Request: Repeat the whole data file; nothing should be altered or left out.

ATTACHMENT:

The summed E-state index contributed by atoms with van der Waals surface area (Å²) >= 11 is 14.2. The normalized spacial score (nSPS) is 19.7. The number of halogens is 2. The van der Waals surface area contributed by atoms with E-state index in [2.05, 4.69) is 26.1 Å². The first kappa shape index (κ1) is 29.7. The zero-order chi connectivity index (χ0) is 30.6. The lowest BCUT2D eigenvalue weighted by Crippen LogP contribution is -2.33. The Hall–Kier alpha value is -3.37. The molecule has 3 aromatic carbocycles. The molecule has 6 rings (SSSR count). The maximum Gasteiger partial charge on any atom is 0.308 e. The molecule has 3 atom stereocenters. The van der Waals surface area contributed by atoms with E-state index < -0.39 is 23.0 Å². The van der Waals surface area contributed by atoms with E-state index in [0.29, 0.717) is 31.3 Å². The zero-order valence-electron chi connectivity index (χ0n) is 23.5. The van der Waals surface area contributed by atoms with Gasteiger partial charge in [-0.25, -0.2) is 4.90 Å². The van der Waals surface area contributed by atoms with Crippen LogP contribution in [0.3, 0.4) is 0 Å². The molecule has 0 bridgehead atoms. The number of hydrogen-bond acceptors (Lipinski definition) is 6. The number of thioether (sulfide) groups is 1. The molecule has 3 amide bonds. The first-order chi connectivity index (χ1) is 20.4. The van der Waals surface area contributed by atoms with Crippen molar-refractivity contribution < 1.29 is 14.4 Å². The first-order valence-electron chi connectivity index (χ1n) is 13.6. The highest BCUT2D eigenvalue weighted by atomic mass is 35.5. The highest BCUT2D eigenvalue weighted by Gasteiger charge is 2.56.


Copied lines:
The summed E-state index contributed by atoms with van der Waals surface area (Å²) >= 11 is 14.2. The normalized spacial score (nSPS) is 19.7. The number of halogens is 2. The van der Waals surface area contributed by atoms with E-state index in [2.05, 4.69) is 26.1 Å². The first kappa shape index (κ1) is 29.7. The zero-order chi connectivity index (χ0) is 30.6. The lowest BCUT2D eigenvalue weighted by Crippen LogP contribution is -2.33. The Hall–Kier alpha value is -3.37. The molecule has 3 aromatic carbocycles. The molecule has 6 rings (SSSR count). The maximum Gasteiger partial charge on any atom is 0.308 e. The molecule has 3 atom stereocenters. The van der Waals surface area contributed by atoms with E-state index < -0.39 is 23.0 Å². The van der Waals surface area contributed by atoms with E-state index in [0.29, 0.717) is 31.3 Å². The zero-order valence-electron chi connectivity index (χ0n) is 23.5. The van der Waals surface area contributed by atoms with Gasteiger partial charge in [-0.25, -0.2) is 4.90 Å². The van der Waals surface area contributed by atoms with Crippen LogP contribution in [0.3, 0.4) is 0 Å². The molecule has 0 bridgehead atoms. The number of hydrogen-bond acceptors (Lipinski definition) is 6. The number of thioether (sulfide) groups is 1. The molecule has 3 amide bonds. The first-order chi connectivity index (χ1) is 20.4. The van der Waals surface area contributed by atoms with Crippen molar-refractivity contribution < 1.29 is 14.4 Å². The first-order valence-electron chi connectivity index (χ1n) is 13.6. The highest BCUT2D eigenvalue weighted by atomic mass is 35.5. The highest BCUT2D eigenvalue weighted by Gasteiger charge is 2.56.